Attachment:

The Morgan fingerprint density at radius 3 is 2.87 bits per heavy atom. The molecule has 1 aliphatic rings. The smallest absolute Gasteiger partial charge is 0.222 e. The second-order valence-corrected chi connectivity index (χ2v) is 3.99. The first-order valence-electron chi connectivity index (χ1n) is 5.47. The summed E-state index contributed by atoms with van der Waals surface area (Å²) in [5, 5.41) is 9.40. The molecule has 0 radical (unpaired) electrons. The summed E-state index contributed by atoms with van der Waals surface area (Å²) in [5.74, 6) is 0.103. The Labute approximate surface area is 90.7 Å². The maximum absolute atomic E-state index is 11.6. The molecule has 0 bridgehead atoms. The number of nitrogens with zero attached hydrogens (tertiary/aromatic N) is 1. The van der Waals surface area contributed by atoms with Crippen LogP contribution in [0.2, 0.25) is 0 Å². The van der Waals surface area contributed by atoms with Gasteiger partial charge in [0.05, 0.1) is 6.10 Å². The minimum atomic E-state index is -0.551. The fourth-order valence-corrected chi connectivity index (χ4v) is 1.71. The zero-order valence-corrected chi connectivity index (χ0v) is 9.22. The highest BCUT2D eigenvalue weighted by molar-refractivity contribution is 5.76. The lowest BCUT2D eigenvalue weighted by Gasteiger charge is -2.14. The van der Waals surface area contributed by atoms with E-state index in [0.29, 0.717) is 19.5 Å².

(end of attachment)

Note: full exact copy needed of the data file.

The Morgan fingerprint density at radius 3 is 2.87 bits per heavy atom. The molecule has 1 aliphatic rings. The smallest absolute Gasteiger partial charge is 0.222 e. The second-order valence-corrected chi connectivity index (χ2v) is 3.99. The first-order valence-electron chi connectivity index (χ1n) is 5.47. The summed E-state index contributed by atoms with van der Waals surface area (Å²) in [5, 5.41) is 9.40. The molecule has 0 radical (unpaired) electrons. The summed E-state index contributed by atoms with van der Waals surface area (Å²) in [5.74, 6) is 0.103. The Labute approximate surface area is 90.7 Å². The maximum absolute atomic E-state index is 11.6. The molecule has 0 bridgehead atoms. The number of nitrogens with zero attached hydrogens (tertiary/aromatic N) is 1. The van der Waals surface area contributed by atoms with Crippen LogP contribution in [0.2, 0.25) is 0 Å². The van der Waals surface area contributed by atoms with Gasteiger partial charge in [0.05, 0.1) is 6.10 Å². The minimum atomic E-state index is -0.551. The fourth-order valence-corrected chi connectivity index (χ4v) is 1.71. The zero-order valence-corrected chi connectivity index (χ0v) is 9.22. The highest BCUT2D eigenvalue weighted by molar-refractivity contribution is 5.76. The lowest BCUT2D eigenvalue weighted by Gasteiger charge is -2.14. The van der Waals surface area contributed by atoms with E-state index in [0.29, 0.717) is 19.5 Å².